Festival Director of Jodhpur RIFF, Divya Bhatia said, “This year at Jodhpur RIFF, we have great acts from India as also from Ireland, Wales, Brazil, Mauritius, and many other countries, interacting and collaborating with some of the most talented Rajasthani musicians; these artists, through their music offer us a window into their cultures and histories, but we also get to witness conversations among different cultures through exciting collaborations like the ones we have this year.”
The 7th of October was ushered in by Jodhpur RIFF’s first ‘dawn concert’, comprising the meditative hymns of Meghwal singers against the backdrop of a rising sun over the Jodhpur skyline (befitting, as Jodhpur is known as ‘the sun city’ and Mehrangarh the ‘fortress of the sun’). The concert was held next to the exquisite Jaswant Thada, a glorious cenotaph built in the memory of Maharaja Jaswant Singh II.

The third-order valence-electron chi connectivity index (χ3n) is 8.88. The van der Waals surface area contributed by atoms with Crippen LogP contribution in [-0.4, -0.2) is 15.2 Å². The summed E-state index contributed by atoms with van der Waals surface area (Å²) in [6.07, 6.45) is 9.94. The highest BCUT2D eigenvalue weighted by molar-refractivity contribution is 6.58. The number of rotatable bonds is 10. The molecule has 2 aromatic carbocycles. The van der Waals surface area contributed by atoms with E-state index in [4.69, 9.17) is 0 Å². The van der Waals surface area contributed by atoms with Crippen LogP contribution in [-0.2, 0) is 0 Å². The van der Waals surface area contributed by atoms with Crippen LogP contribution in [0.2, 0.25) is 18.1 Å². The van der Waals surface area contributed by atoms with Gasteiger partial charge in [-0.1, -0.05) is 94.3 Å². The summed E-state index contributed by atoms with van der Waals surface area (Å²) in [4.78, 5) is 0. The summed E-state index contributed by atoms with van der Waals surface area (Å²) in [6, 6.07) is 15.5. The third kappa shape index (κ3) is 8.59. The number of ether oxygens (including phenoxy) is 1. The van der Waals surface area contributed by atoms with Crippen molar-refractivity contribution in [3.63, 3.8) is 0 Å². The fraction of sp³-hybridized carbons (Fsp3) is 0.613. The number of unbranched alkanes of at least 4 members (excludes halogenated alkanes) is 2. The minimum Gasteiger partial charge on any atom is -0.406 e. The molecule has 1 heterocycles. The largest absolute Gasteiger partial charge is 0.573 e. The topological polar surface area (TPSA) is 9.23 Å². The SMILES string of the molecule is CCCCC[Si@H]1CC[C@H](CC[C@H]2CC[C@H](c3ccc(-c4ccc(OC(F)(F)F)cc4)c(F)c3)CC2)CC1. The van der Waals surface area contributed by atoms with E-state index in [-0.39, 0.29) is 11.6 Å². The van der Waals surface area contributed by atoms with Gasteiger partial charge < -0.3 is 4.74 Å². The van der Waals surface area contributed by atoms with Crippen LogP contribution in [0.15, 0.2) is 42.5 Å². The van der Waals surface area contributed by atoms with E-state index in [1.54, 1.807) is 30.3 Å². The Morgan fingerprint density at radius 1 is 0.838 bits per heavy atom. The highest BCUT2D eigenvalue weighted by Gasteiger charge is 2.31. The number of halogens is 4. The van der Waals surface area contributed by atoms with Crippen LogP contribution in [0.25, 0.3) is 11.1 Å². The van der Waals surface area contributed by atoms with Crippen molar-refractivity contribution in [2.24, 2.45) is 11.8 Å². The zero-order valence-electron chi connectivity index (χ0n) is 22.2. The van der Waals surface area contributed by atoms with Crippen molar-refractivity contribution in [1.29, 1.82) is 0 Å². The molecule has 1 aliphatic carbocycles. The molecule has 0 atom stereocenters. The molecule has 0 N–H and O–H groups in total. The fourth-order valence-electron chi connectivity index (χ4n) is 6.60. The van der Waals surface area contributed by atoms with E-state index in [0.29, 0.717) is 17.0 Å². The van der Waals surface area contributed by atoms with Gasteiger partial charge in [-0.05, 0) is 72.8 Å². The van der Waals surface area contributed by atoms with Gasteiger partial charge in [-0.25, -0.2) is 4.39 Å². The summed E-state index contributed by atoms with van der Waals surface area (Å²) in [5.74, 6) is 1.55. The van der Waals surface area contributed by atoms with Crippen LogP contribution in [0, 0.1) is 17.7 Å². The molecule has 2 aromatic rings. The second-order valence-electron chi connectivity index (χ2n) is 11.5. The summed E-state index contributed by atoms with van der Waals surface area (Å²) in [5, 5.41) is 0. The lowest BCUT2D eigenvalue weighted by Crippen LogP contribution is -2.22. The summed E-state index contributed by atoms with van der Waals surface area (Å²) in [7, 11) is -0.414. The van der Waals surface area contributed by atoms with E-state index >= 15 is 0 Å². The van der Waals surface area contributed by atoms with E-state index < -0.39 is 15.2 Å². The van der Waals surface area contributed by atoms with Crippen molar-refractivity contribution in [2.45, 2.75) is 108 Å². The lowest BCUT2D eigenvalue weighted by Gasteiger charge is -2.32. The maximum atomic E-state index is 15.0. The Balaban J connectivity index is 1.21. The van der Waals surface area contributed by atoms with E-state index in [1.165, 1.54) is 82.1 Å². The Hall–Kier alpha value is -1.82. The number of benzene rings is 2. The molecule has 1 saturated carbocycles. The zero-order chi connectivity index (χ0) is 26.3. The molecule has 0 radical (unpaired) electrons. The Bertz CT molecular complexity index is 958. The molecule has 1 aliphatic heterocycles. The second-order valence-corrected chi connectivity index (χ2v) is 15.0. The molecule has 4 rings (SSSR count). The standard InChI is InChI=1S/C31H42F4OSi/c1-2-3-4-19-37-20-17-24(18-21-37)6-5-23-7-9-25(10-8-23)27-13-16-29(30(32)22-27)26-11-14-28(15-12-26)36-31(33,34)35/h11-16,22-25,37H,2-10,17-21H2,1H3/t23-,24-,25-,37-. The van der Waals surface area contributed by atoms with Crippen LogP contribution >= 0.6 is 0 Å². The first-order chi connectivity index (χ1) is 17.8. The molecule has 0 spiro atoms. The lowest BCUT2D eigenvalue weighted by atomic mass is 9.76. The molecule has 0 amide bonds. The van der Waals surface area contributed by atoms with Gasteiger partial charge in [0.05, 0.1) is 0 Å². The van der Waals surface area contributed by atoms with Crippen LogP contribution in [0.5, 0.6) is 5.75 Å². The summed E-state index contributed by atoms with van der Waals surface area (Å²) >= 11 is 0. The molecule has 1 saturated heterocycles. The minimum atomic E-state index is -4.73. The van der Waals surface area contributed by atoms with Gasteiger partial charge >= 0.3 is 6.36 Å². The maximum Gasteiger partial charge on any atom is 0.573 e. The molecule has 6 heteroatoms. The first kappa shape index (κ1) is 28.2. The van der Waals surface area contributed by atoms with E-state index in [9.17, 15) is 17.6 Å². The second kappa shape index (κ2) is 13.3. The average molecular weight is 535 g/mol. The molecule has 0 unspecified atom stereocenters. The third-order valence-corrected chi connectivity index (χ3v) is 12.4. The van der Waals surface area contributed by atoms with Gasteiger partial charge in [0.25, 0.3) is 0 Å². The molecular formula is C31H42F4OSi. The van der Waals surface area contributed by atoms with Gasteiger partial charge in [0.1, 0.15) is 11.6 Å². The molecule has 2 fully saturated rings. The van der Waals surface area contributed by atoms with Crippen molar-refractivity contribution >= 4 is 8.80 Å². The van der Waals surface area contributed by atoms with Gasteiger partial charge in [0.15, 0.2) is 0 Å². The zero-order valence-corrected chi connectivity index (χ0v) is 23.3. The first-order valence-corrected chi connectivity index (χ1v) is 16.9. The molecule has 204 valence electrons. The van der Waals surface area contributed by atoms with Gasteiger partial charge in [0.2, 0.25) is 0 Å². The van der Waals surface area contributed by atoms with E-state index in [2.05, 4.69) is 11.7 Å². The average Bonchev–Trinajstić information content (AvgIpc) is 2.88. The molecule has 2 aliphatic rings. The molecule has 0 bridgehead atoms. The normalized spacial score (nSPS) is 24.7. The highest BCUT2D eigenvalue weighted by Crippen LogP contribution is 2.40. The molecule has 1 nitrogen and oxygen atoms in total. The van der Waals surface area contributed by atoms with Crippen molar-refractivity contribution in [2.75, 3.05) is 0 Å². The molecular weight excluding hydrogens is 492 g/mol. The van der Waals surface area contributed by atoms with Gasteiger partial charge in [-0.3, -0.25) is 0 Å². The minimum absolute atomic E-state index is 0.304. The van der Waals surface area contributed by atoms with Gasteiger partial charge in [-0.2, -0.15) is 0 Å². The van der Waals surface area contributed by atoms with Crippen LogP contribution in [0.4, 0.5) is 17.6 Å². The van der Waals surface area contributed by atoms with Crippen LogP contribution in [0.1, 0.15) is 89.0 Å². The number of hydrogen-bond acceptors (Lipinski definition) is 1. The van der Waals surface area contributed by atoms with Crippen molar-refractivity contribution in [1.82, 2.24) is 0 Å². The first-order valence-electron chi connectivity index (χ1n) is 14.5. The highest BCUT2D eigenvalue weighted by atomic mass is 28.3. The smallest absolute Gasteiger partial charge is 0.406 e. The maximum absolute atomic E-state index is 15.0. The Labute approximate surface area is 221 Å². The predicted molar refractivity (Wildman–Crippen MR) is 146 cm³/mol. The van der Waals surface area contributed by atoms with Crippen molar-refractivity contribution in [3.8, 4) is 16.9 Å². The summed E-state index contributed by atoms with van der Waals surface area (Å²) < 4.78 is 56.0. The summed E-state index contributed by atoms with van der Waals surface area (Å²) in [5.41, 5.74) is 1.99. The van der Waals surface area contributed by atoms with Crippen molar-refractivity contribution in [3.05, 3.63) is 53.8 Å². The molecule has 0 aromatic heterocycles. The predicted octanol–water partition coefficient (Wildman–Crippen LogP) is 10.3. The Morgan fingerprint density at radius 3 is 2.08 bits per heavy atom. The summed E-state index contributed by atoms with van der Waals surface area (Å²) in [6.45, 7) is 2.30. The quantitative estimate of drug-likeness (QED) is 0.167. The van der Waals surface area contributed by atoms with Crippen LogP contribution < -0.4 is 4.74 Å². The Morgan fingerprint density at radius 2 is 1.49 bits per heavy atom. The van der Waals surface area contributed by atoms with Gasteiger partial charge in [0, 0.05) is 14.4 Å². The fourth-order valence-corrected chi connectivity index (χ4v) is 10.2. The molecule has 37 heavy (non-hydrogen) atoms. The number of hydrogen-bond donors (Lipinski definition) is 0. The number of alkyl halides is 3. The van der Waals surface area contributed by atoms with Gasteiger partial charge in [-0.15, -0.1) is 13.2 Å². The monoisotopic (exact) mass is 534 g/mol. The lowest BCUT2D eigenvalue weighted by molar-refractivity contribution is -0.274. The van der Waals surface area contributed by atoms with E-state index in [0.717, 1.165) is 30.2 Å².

The 7th of October also featured an ‘In-Residence’ session in the day; a performance-cum-interaction with experts on the Khasi music tradition of Meghalaya. Dr. Mebanlamphang Lyngdoh, accompanied by a group of Khasi musicians, engaged with the audience to introduce the fascinating musical instruments and traditions of the Khasi people.
The evening’s show-stopping Main Stage performances began with an all-female ensemble, representing the best of Rajasthani folk. This comprised Sumitra Devi, Mohini Devi, Ganga-Sunder and Suraiya ji, accomplished folk vocalists who have overcome patriarchal prejudices to carry on the legacy of their ancestors. Next, there was an enchanting guitar set from Brazilian producer and instrumentalist Mauricio Caruso, bringing to India, in his first ever performance in the country, folk tunes from Galicia as well as popular melodies from his homeland, along with his original compositions, haunting and full of energy at the same time.